P.P.S. I find it very hard not to mention your exceptional thinking abilities once again.

            Reply to Comment
          • etinzon

            oh , it is a “campaign slogan” in Russian , not a logo in Russian….

            You’re a giant , indeed…..But I can see your messages getting erased…..

            BS…..

            Reply to Comment
          • The Trespasser

            You see, now you know the difference between slogan and logotype.

            Reply to Comment
          • The Trespasser

            Etinzon,
            You’ve claimed that YB had “Da” on it’s logotype.

            I’ve proved that you are wrong.
            Got problem with that?
            Not only you
            ROFL

            Reply to Comment
    10. XYZ

      The hysteria by some of the “progressives” here is laughable. Matthew is worried that there is going to be violence. Matthew-ALL THE BIG OUTBREAKS OF VIOLENCE SINCE OSLO IN 1992 WERE WHEN THE LEFT-I.E. THE “PEACE CAMP” WAS IN POWER! You got that? It was the when the Olmert-Livni-Peretz-Barak doves were in power that there were the two massive bombing campaigns against the Lebanon and Gaza. The quietest periods are when the “hard-line” Right is in power.

      Reply to Comment
    11. Richard Witty

      This is a move towards a two-party system in Israel, and away from parliamentary coalition building, with the strange bedfellows that it engenders.

      It should stimulate a real center-left super-party to form, that could include the Arab parties.

      If it doesn’t, then Israel has driven off a cliff, by its populace, and by the neglect to publish, argue, organize on the left (not just the actions of the right).

      The relations with the US will get strained. All other international relations will get very strained. Can you imagine Morsi cooperating with this party in power, or the PA?

      Where does Netanyahu think that funding will come from in the event of conflict or to pursue adventurism? The US, Europe, Asia is going into another recession (if not there already, give a year to be seen, worse if Romney is elected). Israel is NOT immune to that.

      The same maldistribution of wealth occurs in Israel as in the US, maybe worse, and gradual decline of local economy. The high-tech glory sector is dependent on healthy European markets.

      Netanyahu would only do this if he felt that the relationship with the US was not in doubt, but it always remains conditional, even when there is “no daylight”.

      Maybe Lieberman will finally get actually indicted, or maybe there will be a falling out, and the party is temporary.

      Or maybe Netanyahu will get ill, and Lieberman will take over, order something stupid, face a mutiny of senior military …..

      Likely, likud and Lieberman have decided that it is time to act on the Area C annexation plan, even moreso than motivated by Iran.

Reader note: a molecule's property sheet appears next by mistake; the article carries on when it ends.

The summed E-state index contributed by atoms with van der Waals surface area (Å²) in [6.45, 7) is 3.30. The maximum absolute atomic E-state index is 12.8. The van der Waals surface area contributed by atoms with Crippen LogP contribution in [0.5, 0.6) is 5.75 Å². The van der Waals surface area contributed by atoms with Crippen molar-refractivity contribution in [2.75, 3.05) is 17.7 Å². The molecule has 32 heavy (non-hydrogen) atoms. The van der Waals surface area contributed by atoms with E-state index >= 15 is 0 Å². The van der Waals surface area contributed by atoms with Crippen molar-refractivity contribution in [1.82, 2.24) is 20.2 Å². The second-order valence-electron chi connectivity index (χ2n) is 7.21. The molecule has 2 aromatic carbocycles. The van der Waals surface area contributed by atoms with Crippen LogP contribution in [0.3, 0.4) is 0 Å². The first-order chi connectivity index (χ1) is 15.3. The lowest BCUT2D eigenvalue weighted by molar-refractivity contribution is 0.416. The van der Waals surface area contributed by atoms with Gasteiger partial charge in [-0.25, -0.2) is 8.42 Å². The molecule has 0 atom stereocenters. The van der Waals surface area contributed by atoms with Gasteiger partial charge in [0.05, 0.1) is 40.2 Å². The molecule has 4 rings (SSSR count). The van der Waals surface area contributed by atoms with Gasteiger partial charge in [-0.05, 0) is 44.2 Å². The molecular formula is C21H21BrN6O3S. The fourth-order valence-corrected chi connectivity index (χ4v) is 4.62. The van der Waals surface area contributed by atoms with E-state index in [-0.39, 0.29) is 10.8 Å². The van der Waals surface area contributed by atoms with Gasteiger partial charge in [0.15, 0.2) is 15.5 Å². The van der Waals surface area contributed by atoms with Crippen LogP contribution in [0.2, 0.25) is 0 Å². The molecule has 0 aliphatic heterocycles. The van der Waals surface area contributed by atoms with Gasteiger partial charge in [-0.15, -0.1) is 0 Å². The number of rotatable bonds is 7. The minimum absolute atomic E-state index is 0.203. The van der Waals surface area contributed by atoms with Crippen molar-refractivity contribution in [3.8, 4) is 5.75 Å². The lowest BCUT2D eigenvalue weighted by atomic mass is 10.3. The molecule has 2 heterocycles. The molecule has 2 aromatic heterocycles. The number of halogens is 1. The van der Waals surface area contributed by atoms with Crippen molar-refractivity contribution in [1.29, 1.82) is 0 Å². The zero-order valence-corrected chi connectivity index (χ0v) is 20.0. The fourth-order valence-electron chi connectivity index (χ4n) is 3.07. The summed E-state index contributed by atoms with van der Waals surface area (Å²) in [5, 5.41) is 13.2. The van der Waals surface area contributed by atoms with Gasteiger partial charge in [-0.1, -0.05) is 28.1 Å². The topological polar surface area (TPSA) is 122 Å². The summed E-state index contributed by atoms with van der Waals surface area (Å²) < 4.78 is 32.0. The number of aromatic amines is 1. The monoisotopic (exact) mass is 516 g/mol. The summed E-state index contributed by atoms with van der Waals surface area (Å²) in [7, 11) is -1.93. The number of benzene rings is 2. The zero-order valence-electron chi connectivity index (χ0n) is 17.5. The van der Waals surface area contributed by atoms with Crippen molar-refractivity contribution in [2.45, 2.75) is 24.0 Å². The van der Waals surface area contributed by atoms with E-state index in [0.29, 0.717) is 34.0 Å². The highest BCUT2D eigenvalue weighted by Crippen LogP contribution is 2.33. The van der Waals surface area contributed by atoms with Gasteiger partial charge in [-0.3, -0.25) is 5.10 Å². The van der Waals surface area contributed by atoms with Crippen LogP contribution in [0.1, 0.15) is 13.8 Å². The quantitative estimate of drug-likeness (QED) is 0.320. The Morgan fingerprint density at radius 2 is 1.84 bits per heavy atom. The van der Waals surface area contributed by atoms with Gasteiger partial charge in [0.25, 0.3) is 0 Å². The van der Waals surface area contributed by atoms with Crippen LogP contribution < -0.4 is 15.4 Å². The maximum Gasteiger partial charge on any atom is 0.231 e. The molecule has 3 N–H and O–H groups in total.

Reply to Comment
      • XYZ

        Richard-
        Your worries are totally imaginary and have no grounding in reality.

        This coalition, including both parties and with Lieberman as Foreign Minister has made Israel stronger in international circles than it ever has been. Israel has diplomatic relations with more countries than ever before, burgeoning trade with new economic powers like India, China, South Korea, Indochina and Latin America.
        Israel just signed a new trade agreement with the EU, (THE EU!) giving Israeli pharmaceuticals greater access to the EU market.
        This fear of Lieberman is totally irrational, a “progressive” Jewish angst that is disconnected from reality. Zionism was supposed to cure the Jew of the “what is the (Leftist) non-Jew going to say”. Time to grow up.

        BTW-I find Derfer’s “journalistic exaggeration” of claiming that Lieberman want to “expel Arabs” goes against journalistic ethics, I would think. No one is talking about “expelling anyone”, but Lieberman has propsed having the Israeli Arabs live in in the same regime as their Palestinian brother. Naturally, they object to this. But I’ll bet that Derfner supports the Left’s proposal “expelling” the east Jerusalem Arabs and unilaterally stripping them of their Israeli residence rights and putting them under the Palestinian rule that the Israeli Arabs rightly fear. What’s the difference. Why is Lieberman’s plan (which I oppose) “racist” but putting the Jerusalem Arabs under Palestinian rule “not racist”?

        Reply to Comment
        • Richard Witty

          So, you are risk averse when it comes to military concerns, but dismiss risk aversion when it applies to diplomatic, legal and domestic?

          The Netanyahu regime has seen a strain in international relations with the US, PA, Egypt, Jordan, most of Europe, Russia and China.

          Really everyone. Israel has improved relations with Greece, Spain and with Italy (occassionally).

          Reply to Comment
          • XYZ

            Richard,